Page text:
So he's saying pack ownership isn't 'elite'? haha Clayton is a hack.

Neon2012's picture

Sorry to be that guy, but in the title Effect should be Affect.

PackerAaron's picture

Damnit! I knew it! (Or...I didn't, as the case may be) Thanks...

jay's picture

"...he pontificates on how it could possibly effect this years' group."

Here too. Love ya, Aaron! =)

FITZCORE1252's picture

Those still trip me up to this day.

sammer's picture

Although I'm not particularly fond of any of the NFL writers over at The Worldwide Leader, Clayton has to be the worst. Find me a column of his that contains an interesting insight. Or demonstrates anything beyond a rudimentary understanding of the game. He's the Brick Tamland of sports journalism.

ppabich's picture

even if the final 8 restrictions are in place it probably wouldn't affect the packers. Based on the article it would seem that if Jenkins leaves they would be able to find a replacement free agent. And that is predicated on the fact that TT even cares about free agents this off-season.

dullgeek's picture

The final 8 rule is something that the players should hate. It reduces the league wide demand for free agents by dramatically reducing 8 teams' ability to acquire them. That's 25% of the league! That means more free agents available to a smaller group demanding them. Higher supply + lower demand = smaller contracts.

So, of course, the owners will push for this to be included if it gets to this point and the players will push against it.

Agree that this would improve the Packers chance of a repeat.

jeremy's picture

Jerry Angelo has to be losing sleep over this one. If that rule stays in place he can't make offers to Carl Nicks, Cullen Jenkins or Sydney Rice.

June's picture

Yes, but I'm sure atleast one of their players would be leaving through free agency..

Bercovici's picture

Yeah, but what if they made a rule that the Final Eight teams couldn't do superior scouting and drafting, and sign talented UFAs that other teams had overlooked, and avoid squandering payroll on injury-prone older guys whose best days are behind them? Now THAT could really hurt us.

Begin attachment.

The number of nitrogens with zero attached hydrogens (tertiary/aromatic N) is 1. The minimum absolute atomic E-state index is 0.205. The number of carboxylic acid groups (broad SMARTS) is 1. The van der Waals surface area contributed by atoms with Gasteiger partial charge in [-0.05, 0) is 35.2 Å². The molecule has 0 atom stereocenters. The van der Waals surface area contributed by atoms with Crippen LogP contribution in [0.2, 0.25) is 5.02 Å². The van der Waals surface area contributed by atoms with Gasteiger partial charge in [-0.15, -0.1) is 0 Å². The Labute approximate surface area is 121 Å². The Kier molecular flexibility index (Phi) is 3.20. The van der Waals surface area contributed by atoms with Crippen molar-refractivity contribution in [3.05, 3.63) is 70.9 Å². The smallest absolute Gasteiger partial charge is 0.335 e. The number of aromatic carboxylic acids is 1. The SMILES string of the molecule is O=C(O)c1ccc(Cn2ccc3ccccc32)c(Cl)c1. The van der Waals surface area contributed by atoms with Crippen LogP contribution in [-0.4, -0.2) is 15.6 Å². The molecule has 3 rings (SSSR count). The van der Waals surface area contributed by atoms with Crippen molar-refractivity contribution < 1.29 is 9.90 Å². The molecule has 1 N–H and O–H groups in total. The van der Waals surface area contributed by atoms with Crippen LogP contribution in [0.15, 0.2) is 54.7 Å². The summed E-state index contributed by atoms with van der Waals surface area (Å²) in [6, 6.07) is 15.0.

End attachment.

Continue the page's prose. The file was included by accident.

fryinginphx's picture

Being a part owner of the Packers I took offense to be called 3rd. I am number 1 becuase my Mother told me.

FITZCORE1252's picture

Your Mother fed you a load of number 2.

Oppy's picture

+2

Oppy's picture

+1

ZeroTolerance's picture

Charles Woodson was a GB UFA signing.

PackerAaron's picture

How many FAs since then? TT used FA w/Pickett, Woodson and others to fill immediate holes when he took over. How many did he sign last year? If the price is right, of course he'd sign someone. But he doesn't waste roster spots on FAs generally. He prefers to build from within.

ZeroTolerance's picture

I know what you are saying, I'm just saying if one were to fall into his lap, he might accept the gift.

MarkinMadison's picture

I agree with the general proposition - the longer the lock-out goes on, the better off the Packers are. I'm just not sure how the Final Eight rule fits in with that idea. It seems to me that the Final Eight rule is one of the things that the NFL is likely to dump as an easy target for a restraint on trade claim. It also does not follow to me that the longer this goes on, the more likely it is that the Final Eight rule will be put back in place. I think what we can say is that IF the Final Eight rule goes back into place then TT is better situated than most GM's to avoid any negative impact because of the way he has built this team.

One thing I am curious about - without a union, how do we ever get to a new agreement? Who are the owners bargaining with now? Do the parties to the anti-trust suit have class authority to settle for all current and prospective players? Who will agree to not sue to prevent the enforcement of the new system, whatever that may be?

Mel's picture